What We Leave in Our Wake (Ireland)
2010, color, 70 minutes
What We Leave in Our Wake is a filmic essay that unfolds as a series of conversations on Ireland exploring themes of emigration, mythology, consumerism, socialism, the place of the Church in Irish life, the central role of land in Irish history, the sense of a civic society, and differences between urban and rural Ireland, the local and the universal. Combining images of contemporary Ireland with an evocative blend of archival footage, this searching documentary investigates what it is that persists rather than what is transient, and talks to some of those uniquely placed to comment on how this country has evolved.
Directed by Pat Collins
SATURDAY, OCTOBER 19, 2013
11:00 am - Program 5
Will Rogers in Dublin (USA)
1927, b&w, 3 minutes
Comedian Will Rogers stops off in Dublin during a European tour and comments on Irish history, society, and architecture with his signature irreverent humor.
The Irish Riviera (Ireland)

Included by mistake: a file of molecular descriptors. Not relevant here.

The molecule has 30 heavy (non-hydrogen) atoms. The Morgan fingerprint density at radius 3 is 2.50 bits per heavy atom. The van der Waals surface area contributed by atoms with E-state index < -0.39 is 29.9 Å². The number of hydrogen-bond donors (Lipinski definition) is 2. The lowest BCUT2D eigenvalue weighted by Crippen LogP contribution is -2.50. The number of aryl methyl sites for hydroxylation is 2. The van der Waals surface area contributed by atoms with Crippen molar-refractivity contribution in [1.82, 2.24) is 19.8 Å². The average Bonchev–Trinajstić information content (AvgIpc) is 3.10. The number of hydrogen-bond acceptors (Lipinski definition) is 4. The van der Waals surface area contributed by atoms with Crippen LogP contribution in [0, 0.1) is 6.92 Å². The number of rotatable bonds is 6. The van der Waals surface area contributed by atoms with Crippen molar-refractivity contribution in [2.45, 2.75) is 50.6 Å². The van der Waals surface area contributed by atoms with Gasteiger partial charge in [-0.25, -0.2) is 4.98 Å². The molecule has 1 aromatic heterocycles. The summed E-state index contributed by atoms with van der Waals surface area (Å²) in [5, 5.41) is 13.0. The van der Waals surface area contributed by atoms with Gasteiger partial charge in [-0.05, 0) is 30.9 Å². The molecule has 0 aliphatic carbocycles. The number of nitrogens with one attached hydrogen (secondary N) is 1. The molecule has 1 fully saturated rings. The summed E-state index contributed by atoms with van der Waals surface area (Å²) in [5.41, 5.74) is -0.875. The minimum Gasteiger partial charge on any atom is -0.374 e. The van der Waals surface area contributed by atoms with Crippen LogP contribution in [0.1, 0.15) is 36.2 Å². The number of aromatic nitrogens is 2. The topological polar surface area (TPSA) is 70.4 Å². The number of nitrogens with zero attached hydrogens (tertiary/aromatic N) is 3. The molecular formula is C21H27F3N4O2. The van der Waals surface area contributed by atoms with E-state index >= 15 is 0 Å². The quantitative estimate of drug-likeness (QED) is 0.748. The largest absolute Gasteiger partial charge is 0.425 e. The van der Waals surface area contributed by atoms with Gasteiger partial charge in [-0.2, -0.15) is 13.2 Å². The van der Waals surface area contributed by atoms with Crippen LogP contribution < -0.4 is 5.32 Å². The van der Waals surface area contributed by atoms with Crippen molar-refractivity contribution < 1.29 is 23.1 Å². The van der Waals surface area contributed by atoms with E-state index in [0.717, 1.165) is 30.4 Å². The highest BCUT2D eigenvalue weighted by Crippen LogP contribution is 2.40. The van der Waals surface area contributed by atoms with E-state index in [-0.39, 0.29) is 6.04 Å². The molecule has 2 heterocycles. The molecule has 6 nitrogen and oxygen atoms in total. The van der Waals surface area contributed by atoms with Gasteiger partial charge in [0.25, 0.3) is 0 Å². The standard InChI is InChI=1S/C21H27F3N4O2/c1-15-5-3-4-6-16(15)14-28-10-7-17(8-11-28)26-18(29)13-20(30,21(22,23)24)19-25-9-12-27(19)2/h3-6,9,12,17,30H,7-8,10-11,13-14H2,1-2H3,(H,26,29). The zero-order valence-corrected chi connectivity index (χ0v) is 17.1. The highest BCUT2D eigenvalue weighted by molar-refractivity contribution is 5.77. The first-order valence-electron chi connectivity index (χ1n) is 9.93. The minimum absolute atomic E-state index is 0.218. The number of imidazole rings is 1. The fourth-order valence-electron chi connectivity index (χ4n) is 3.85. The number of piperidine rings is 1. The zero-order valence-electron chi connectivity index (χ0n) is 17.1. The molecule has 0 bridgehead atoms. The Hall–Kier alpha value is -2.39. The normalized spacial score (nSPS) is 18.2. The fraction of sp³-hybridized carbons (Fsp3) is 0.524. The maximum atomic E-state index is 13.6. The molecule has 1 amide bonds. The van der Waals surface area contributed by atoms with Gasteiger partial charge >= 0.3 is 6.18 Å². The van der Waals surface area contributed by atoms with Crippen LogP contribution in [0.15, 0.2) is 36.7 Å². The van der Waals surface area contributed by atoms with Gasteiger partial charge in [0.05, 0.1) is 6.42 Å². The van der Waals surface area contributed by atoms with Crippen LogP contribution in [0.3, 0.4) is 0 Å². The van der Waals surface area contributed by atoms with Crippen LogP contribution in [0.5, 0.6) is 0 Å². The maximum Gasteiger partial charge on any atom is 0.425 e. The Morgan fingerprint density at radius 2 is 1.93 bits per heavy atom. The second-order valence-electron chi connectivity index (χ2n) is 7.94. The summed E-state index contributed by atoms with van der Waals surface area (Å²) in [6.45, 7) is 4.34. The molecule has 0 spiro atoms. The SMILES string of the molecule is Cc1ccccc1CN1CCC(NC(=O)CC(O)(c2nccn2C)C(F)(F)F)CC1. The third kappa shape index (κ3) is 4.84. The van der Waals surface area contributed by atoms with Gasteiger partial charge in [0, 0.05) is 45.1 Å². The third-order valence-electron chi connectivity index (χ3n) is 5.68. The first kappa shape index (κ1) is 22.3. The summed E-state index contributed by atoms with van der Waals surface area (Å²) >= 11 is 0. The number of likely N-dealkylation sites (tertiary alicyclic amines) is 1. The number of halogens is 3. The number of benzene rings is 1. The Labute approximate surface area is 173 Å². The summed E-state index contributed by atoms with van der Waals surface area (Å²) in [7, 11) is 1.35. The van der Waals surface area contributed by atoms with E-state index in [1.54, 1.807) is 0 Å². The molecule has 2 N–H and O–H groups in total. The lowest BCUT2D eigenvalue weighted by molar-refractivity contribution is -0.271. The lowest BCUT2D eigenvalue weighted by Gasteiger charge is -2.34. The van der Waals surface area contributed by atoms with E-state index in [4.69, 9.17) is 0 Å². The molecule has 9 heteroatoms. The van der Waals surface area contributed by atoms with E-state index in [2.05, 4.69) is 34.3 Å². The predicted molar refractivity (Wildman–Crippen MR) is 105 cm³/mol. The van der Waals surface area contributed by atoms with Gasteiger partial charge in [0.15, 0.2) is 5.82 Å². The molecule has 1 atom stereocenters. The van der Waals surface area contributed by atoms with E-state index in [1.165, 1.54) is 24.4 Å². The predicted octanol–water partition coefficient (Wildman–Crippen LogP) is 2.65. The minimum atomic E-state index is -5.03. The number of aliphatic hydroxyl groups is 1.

1936, b&w, 15 minutes
This early example of a state-sponsored promotional film made to entice visitors to the sunny south coast briefly visits Cork City and lingers at the remote outposts of Mizen Head, Garnish, the Blasket Islands (then inhabited), and Dunquin.
Produced by the Irish Tourist Association
The Columbans: President Kennedy in Ireland (Ireland)
1963, color, 26 minutes
This is the only professional color film of President John F. Kennedy’s visit to Ireland in the summer of 1963. Kennedy was the first American president to visit an independent Ireland and his visit was seen both as an endorsement of Ireland’s success and as a national celebration of homecoming. The film follows the President on his tours to Dublin, Wexford, Cork, and Galway, capturing the excitement and joy of a nation from spectators on the rooftops of Wexford to Irish dancers by the beaches in Salthill.
Produced by the Columban Fathers
1:00 pm - Program 6
Introduction by Vincent O’Neill, Irish Classical Theater
Rocky Road to Dublin (Ireland)